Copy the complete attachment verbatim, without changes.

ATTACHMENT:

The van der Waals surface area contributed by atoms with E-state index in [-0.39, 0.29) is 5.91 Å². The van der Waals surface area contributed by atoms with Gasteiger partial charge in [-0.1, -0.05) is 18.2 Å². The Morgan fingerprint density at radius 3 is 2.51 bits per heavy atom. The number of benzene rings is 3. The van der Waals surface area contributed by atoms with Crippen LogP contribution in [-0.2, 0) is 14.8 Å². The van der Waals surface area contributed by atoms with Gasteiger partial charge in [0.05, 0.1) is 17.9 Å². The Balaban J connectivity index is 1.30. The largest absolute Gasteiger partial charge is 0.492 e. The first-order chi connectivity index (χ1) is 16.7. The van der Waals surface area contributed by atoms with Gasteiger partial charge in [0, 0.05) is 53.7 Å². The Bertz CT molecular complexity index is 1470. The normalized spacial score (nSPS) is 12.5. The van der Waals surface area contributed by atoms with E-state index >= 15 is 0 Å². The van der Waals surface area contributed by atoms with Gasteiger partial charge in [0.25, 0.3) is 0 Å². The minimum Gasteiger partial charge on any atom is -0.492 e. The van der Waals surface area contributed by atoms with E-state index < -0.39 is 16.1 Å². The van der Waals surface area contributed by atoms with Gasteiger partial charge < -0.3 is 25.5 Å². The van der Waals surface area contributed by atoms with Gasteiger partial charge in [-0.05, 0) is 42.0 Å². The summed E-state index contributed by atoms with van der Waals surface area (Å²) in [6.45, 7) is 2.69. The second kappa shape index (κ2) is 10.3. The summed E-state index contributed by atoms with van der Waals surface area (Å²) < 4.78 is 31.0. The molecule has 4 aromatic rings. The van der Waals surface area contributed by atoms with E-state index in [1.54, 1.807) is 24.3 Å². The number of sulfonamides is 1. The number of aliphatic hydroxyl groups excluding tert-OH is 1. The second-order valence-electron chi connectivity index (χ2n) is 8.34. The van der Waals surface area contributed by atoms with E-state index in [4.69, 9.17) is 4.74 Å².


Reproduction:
The van der Waals surface area contributed by atoms with E-state index in [-0.39, 0.29) is 5.91 Å². The van der Waals surface area contributed by atoms with Gasteiger partial charge in [-0.1, -0.05) is 18.2 Å². The Morgan fingerprint density at radius 3 is 2.51 bits per heavy atom. The number of benzene rings is 3. The van der Waals surface area contributed by atoms with Crippen LogP contribution in [-0.2, 0) is 14.8 Å². The van der Waals surface area contributed by atoms with Gasteiger partial charge in [0.05, 0.1) is 17.9 Å². The Balaban J connectivity index is 1.30. The largest absolute Gasteiger partial charge is 0.492 e. The first-order chi connectivity index (χ1) is 16.7. The van der Waals surface area contributed by atoms with Gasteiger partial charge in [0, 0.05) is 53.7 Å². The Bertz CT molecular complexity index is 1470. The normalized spacial score (nSPS) is 12.5. The van der Waals surface area contributed by atoms with E-state index >= 15 is 0 Å². The van der Waals surface area contributed by atoms with Gasteiger partial charge in [0.25, 0.3) is 0 Å². The minimum Gasteiger partial charge on any atom is -0.492 e. The van der Waals surface area contributed by atoms with E-state index < -0.39 is 16.1 Å². The van der Waals surface area contributed by atoms with Gasteiger partial charge < -0.3 is 25.5 Å². The van der Waals surface area contributed by atoms with Gasteiger partial charge in [-0.05, 0) is 42.0 Å². The summed E-state index contributed by atoms with van der Waals surface area (Å²) in [6.45, 7) is 2.69. The second kappa shape index (κ2) is 10.3. The summed E-state index contributed by atoms with van der Waals surface area (Å²) < 4.78 is 31.0. The molecule has 4 aromatic rings. The van der Waals surface area contributed by atoms with E-state index in [1.54, 1.807) is 24.3 Å². The number of sulfonamides is 1. The number of aliphatic hydroxyl groups excluding tert-OH is 1. The second-order valence-electron chi connectivity index (χ2n) is 8.34. The van der Waals surface area contributed by atoms with E-state index in [4.69, 9.17) is 4.74 Å².